A Better Understanding of Coral Reef Ecosystems

Pelagic predators such as these barracuda, Sphyraena qenie, are part of the coral reef ecosystem in the U.S. Line Islands (NOAA Photo by Kevin Lino).
A team of scientists have embarked from Hawai'i on a three-month survey of coral reef ecosystems at Johnston Atoll, the U.S. Phoenix Islands, the islands of American Samoa, and the U.S. Line Islands in the tropical Pacific Ocean. The overarching objective is to better understand the coral reef ecosystems of these areas, many of which are seldom explored. The research expedition is part of a regular monitoring program, conducted by the Coral Reef Ecosystem Division (CRED), headquartered in Honolulu, Hawai'i. The expedition is supported by NOAA's Coral Reef Conservation Program and involves extensive cooperation among NOAA scientists and research partners, including the University of Hawaii Joint Institute for Marine and Atmospheric Research (JIMAR), the U.S. Fish and Wildlife Service, San Diego State University, and the Papahānaumaokuākea Marine National Monument.

The research expedition will be carried out from February 27 to May 24, 2012 aboard the NOAA ship Hi'ialakai. Under the leadership of Chief Scientists Dr. Jill Zamzow, Dr. Bernardo Vargas-Angél, and Jamison Gove, a diverse team of researchers will be conducting multidisciplinary coral reef ecosystem surveys, assessing the status of fishes, corals, algae, marine invertebrates, and the oceanographic conditions in which these organisms exist. The scientific data collected during the three-month research expedition will enable informed and effective implementation of ecosystem-based management and conservation strategies for coral reef ecosystems, helping to ensure their protection for generations to come.

Monday, April 11, 2011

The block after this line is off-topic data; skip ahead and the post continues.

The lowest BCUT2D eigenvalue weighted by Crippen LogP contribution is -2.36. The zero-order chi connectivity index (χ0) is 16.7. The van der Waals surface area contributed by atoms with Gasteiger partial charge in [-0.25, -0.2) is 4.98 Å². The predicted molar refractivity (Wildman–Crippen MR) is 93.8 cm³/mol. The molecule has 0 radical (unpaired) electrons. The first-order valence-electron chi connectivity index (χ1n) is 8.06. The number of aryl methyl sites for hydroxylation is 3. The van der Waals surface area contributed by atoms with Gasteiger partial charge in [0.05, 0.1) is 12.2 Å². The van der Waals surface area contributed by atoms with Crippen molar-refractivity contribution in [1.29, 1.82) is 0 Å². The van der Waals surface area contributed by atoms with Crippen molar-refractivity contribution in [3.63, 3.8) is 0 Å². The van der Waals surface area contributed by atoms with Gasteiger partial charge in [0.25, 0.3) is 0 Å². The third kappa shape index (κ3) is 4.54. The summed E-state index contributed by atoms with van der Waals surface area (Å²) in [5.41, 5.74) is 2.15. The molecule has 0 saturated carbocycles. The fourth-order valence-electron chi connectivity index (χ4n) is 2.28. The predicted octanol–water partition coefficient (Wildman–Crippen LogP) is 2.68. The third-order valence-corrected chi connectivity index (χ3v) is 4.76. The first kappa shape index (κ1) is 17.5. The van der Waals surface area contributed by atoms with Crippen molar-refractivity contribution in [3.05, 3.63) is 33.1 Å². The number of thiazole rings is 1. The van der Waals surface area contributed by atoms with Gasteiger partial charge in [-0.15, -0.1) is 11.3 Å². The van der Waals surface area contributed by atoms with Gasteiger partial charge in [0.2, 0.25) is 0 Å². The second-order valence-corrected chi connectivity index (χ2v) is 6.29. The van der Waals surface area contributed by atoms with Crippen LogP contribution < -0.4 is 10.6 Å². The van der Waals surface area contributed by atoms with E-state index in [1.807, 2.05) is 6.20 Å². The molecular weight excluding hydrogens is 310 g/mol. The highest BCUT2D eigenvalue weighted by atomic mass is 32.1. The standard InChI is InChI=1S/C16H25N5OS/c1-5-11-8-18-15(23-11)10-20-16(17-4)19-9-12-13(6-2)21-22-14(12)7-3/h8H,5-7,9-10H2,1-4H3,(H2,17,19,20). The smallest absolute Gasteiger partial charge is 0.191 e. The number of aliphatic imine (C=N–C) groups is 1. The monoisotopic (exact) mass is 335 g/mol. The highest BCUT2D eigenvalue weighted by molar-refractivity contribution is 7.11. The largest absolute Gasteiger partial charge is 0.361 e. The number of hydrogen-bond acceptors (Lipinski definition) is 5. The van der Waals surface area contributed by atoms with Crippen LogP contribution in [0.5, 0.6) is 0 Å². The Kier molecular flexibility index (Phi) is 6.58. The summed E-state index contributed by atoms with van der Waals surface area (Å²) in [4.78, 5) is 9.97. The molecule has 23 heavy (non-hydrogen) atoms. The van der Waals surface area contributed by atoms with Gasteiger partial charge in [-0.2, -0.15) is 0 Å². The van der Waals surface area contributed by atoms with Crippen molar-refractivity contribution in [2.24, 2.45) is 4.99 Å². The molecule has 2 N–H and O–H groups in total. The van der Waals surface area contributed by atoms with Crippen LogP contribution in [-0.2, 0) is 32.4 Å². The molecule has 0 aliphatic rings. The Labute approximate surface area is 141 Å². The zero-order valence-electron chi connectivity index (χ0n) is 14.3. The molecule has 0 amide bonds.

Heading north....

by Edmund Coccagna

We have left the populated southern islands of the CNMI behind and have entered the area of the Northern Mariana Islands.  The region is somewhat of a mystical place where volcanoes rise sharply out of the sea, forming perfectly cylindrical cones.  Some of the islands have been inhabited by lush vegetation, while others were left with nothing but bare ash and rock.  Historically, these islands have been marked by violent volcanic eruptions caused by their geographic location on one of the earth’s major subduction zones along the Marianas Trench.  Over time they have developed and in turn eroded into what we now see, which is quite the spectacle of where land meets the sea.
The safeboat tucks inside of a cliff side cave with a view of the ship in the background. NOAA photo by Jason Helyer.
Our first stop in the region was at the small island of Sarigan.  The appearance of Sarigan is much like the others, with dramatic rock features created by the island’s violent past, both above and below the surface of the water.  The terrestrial habitat of Sarigan is marked by vegetation on the western side and sheer basaltic rock on the eastern side with many tremendous formations.  People have inhabited the island at different times in the past, but currently no one currently resides on the island, except for birds and insects.  Below the surface, the majority of the reef habitat is formed of large boulders or basaltic rock with low to moderate levels of coral cover.  Sarigan does host the greatest populations of large bodied reef fish that we have encountered on this trip yet.  Divers on the fish teams reported sightings of three different types of sharks, including white tip reef sharks, grey reef sharks, and Tawny nurse sharks, large Napoleon wrasses, and large schools of jacks, barracudas and rainbow runners.
Area of Porties rus. NOAA photo by Jacob Asher.

Sarigan is one of only two islands that the US Geological Survey (USGS) actively monitors.  The current status of the advisory is safe with no alerts, which was good news for the small boats working in the vicinity of the island.  Although the date of the last eruption on Sarigan is unknown, a seamount seven miles to the south experienced an explosive eruption in late May of 2010, which caused the USGS to close access to the nearby islands in the chain, including Sarigan.  The submarine volcano reportedly blasted ash 49,000 feet into the atmosphere!  That is incredibly impressive considering the origin of the blast occurred well below the surface of the water.   
The island of Sarigan, Northern Mariana Islands. NOAA photo by Annette DesRochers.
We only spend one day at Sarigan due to its small size and then head north to Pagan.  Many other volcanoes rising from the water await and there are many more stories to come.

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